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Author Topic: Eagle Flight 3906 skids off the runway ..  (Read 16039 times)
Аэрофлот Jr.
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« on: January 06, 2009, 10:29:43 PM »

Happened on January 5th at KSYR . Eagle Flight 3906 from KORD skids off icy runway while landing on RWY 10 , causing airport to close and other approaching and holding aircrafts to divert to alternate airports . 

It's edited by me, full coverage, no sliences and its definitely interesting . Check it out .

Thanks to our KSYR feeder, Peter for letting me know the time of this accident . =)   

* EGF 3906 skids off runway [KSYR 1.5.09].mp3 (7447.45 KB - downloaded 3730 times.)
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sincerely, Rae
KSYR-pjr
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« Reply #1 on: January 06, 2009, 10:59:59 PM »

Excellent job, Rae.  That was a lot of work you did there and this has to be the longest (but certainly interesting) clip in the Audio clips forum.  At one point Dave had a limit of 5Mb but it seems he may have relaxed it in recent years.

My apologies to the community up front for the relatively poor reception of the ground-based aircraft and even tower on this night.  The feed is about 9 miles away from the airport but I am working on trying to relocate all or a part (ground and clearance) of the feed somewhere up at the airport.    Stay tuned over the next month for that.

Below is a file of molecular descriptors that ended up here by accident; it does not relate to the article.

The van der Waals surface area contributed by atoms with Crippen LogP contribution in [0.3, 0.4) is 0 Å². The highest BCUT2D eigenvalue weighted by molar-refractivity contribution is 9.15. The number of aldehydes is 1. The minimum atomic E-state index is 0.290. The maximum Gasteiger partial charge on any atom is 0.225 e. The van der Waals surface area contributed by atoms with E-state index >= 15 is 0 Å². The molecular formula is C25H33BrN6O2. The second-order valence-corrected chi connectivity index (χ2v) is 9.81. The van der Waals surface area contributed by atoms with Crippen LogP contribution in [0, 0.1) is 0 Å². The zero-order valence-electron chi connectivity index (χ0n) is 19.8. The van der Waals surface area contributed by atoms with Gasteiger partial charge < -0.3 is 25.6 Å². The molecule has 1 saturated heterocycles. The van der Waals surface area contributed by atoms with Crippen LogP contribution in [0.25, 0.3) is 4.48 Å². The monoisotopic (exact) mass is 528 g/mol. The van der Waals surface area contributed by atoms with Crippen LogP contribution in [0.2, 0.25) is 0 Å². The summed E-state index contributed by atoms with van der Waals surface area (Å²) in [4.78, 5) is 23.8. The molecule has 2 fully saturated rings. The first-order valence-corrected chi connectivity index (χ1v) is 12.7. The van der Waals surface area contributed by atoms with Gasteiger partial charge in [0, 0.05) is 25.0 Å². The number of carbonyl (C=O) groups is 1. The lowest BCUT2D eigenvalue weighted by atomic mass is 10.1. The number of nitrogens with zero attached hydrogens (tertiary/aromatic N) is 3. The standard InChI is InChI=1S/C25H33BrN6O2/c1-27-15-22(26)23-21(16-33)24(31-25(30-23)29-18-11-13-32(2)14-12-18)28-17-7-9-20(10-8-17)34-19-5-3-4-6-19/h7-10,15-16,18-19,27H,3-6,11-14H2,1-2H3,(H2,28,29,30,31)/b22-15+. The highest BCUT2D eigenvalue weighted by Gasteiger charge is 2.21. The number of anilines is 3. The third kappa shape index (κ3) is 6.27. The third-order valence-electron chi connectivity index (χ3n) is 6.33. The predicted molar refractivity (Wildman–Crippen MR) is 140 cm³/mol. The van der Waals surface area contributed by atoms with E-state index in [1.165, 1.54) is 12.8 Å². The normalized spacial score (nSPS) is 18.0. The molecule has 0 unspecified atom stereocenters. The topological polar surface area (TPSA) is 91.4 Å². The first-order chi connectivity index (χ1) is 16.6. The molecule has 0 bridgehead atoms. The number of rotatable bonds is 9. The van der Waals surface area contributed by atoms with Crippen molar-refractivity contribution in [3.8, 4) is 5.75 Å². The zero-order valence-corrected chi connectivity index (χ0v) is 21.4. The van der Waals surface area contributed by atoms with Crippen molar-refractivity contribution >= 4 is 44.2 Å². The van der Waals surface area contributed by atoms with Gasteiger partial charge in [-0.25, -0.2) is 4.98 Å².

The story behind this accident was that we had a line of moderate freezing rain move over the airport about 5 to 10 minutes before this aircraft landed.  In fact, the previous aircraft that had landed (I believe a regional jet, too) almost slid off a taxiway while taxiing off the main runway.  That pilot reported a braking action of "nill" and "poor" and tower was in the process of coordinating with the airport operations to investigate the ice problems on the taxiway when this aircraft landed.

The local media reported that the accident aircraft fishtailed a few times after touching down, then rolled all the way to the end of the 9,000 foot runway before going off.  An aircraft mechanic with whom I spoke today told me that the aircraft actually went off the runway at the end and took out an approach light bar.

Here is the runway diagram with the annotation:

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Regards, Peter
ATC Feed:  Syracuse (KSYR), NY
KSYR-pjr
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« Reply #2 on: January 06, 2009, 11:06:27 PM »

Just noticed in the clip that the previous aircraft that had complained of the nill braking on the taxiway ended up stopping on the taxiway and would not move until a tug came out to get him.  The tower controller talks about that aircraft as well as the one that went off the end of the runway, just for clarification.
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Regards, Peter
ATC Feed:  Syracuse (KSYR), NY
makonyy15
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« Reply #3 on: January 06, 2009, 11:10:37 PM »

Nice clip. Weird how none of the flights affected are showing in flight aware. Comair 1452 and Cactus 828 don't show up around the time frame of the incident on Monday, which are the 2 affected flights I kept hearing. Doesn't sound like a fun night though. I wouldn't be surprised if another incident like this occurs with the current system hitting the northeast tonight and tomorrow.

Edit: Did this accident occur Sunday or Monday? I see the reroutings showing up on 1/4, which would be Sunday. Just curious.